EMA updates first-in-human trial guidance to tighten volunteer safety

Biotrial

The European Medicines Agency has followed through on plans to update its guidance on first-in-human clinical trials in light of a fatality in a French study earlier this year.

The revised guideline aims to improve the safety of patients volunteering for early-stage trials and is open for comment until the end of February, said the EU regulator. It follows an incident in January, in which one patient died and five more were hospitalized after taking an anxiety drug developed by drugmaker Bial in a first-in-human study run by contract research organization Biotrial. 

The incident sparked an investigation by the French authorities which claimed the two companies "lacked common sense" in not stopping the trial quickly enough when it became clear things were going awry, and also resulted in an involuntary manslaughter probe by French prosecutors. 

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The companies deny any wrongdoing, insisting they acted in accordance with the current rules on these studies, while France's drugs regulator—the ANSM—has been forced to defend itself from allegations that it concealed information related to the incident.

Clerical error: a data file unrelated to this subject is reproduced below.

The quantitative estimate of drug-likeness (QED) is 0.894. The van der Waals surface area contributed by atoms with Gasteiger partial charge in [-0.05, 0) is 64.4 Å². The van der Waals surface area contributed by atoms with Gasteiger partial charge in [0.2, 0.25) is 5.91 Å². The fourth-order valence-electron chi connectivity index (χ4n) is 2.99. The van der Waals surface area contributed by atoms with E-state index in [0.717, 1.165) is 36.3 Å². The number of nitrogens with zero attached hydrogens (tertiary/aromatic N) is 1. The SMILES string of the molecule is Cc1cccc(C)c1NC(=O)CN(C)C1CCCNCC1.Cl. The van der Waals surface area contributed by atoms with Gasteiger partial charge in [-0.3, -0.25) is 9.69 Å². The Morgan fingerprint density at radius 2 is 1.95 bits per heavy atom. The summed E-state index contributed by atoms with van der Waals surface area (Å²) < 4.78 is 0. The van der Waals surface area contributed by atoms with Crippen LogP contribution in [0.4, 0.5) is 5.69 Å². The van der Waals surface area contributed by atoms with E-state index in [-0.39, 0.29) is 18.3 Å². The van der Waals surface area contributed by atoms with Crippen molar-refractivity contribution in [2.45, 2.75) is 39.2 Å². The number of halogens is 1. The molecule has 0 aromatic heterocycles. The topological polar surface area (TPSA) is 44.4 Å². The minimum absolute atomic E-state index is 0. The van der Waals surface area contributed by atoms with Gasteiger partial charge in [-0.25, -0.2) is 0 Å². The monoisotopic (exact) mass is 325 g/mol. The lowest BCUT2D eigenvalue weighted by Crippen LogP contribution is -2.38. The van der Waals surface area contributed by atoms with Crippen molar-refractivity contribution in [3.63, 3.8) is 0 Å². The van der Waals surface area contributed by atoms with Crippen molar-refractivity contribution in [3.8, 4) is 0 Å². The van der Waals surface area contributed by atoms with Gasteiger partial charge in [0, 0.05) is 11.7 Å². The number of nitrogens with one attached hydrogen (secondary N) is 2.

The case prompted the EMA and European Commission to take a closer look at the 2007 guideline, concluding earlier this year that it was no longer fit for purpose given the increasing complexity of trial protocols.

In particular, there has been a trend towards greater deployment of trials which involve giving multiple ascending doses of the test compound straight away, rather than starting with a single ascending dose design. Trial sponsors are also more likely to bundle in multiple analyses within a single trial, for example by including different age groups and conducting studies on food interactions.

The revisions to the guide include the addition of advice on mitigating the risk posed to trial volunteers, for example by laying out the principles used to calculate starting doses, stepwise increases, the interval between administrations, and maximum doses. It also says sponsors should define "unambiguous stopping rules which result in an immediate stop to dosing" if side effects are seen.

For its part, France has already implemented interim measures to prevent a recurrence of this type of incident, including a requirement that hospitalization of any volunteer in a first-in-human trial should result in a suspension in dosing and a re-inspection of all clinical centers running this type of study.

The revised guideline was adopted last week by EMA's Committee for Medicinal Products for Human Use (CHMP).

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